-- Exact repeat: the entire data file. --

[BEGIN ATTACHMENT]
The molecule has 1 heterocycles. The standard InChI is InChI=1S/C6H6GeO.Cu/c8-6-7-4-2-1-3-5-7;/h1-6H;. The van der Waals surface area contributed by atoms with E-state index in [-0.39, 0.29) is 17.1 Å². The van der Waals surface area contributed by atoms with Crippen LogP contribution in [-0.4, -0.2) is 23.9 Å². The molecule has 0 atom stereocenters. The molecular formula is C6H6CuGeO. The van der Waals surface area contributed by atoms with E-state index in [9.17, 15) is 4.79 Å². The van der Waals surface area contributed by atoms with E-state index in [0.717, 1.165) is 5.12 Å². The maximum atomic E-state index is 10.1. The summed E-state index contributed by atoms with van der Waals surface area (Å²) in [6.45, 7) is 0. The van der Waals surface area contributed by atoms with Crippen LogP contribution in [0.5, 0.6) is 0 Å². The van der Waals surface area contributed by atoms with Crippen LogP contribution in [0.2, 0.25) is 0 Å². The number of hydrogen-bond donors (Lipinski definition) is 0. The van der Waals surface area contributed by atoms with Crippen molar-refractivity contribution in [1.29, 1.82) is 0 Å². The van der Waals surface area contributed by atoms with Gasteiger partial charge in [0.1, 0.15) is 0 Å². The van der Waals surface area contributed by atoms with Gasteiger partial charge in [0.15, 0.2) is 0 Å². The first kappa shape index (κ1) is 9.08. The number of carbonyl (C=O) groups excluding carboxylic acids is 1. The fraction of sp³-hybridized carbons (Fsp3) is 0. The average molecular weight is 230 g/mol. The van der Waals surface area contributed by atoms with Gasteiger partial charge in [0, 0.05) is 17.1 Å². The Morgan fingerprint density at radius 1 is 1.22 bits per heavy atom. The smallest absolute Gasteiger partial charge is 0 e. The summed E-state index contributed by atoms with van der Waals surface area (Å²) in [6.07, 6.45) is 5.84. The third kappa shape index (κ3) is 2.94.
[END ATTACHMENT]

The molecule has 1 heterocycles. The standard InChI is InChI=1S/C6H6GeO.Cu/c8-6-7-4-2-1-3-5-7;/h1-6H;. The van der Waals surface area contributed by atoms with E-state index in [-0.39, 0.29) is 17.1 Å². The van der Waals surface area contributed by atoms with Crippen LogP contribution in [-0.4, -0.2) is 23.9 Å². The molecule has 0 atom stereocenters. The molecular formula is C6H6CuGeO. The van der Waals surface area contributed by atoms with E-state index in [9.17, 15) is 4.79 Å². The van der Waals surface area contributed by atoms with E-state index in [0.717, 1.165) is 5.12 Å². The maximum atomic E-state index is 10.1. The summed E-state index contributed by atoms with van der Waals surface area (Å²) in [6.45, 7) is 0. The van der Waals surface area contributed by atoms with Crippen LogP contribution in [0.5, 0.6) is 0 Å². The van der Waals surface area contributed by atoms with Crippen LogP contribution in [0.2, 0.25) is 0 Å². The number of hydrogen-bond donors (Lipinski definition) is 0. The van der Waals surface area contributed by atoms with Crippen molar-refractivity contribution in [1.29, 1.82) is 0 Å². The van der Waals surface area contributed by atoms with Gasteiger partial charge in [0.1, 0.15) is 0 Å². The van der Waals surface area contributed by atoms with Gasteiger partial charge in [0.15, 0.2) is 0 Å². The first kappa shape index (κ1) is 9.08. The number of carbonyl (C=O) groups excluding carboxylic acids is 1. The fraction of sp³-hybridized carbons (Fsp3) is 0. The average molecular weight is 230 g/mol. The van der Waals surface area contributed by atoms with Gasteiger partial charge in [0, 0.05) is 17.1 Å². The Morgan fingerprint density at radius 1 is 1.22 bits per heavy atom. The smallest absolute Gasteiger partial charge is 0 e. The summed E-state index contributed by atoms with van der Waals surface area (Å²) in [6.07, 6.45) is 5.84. The third kappa shape index (κ3) is 2.94.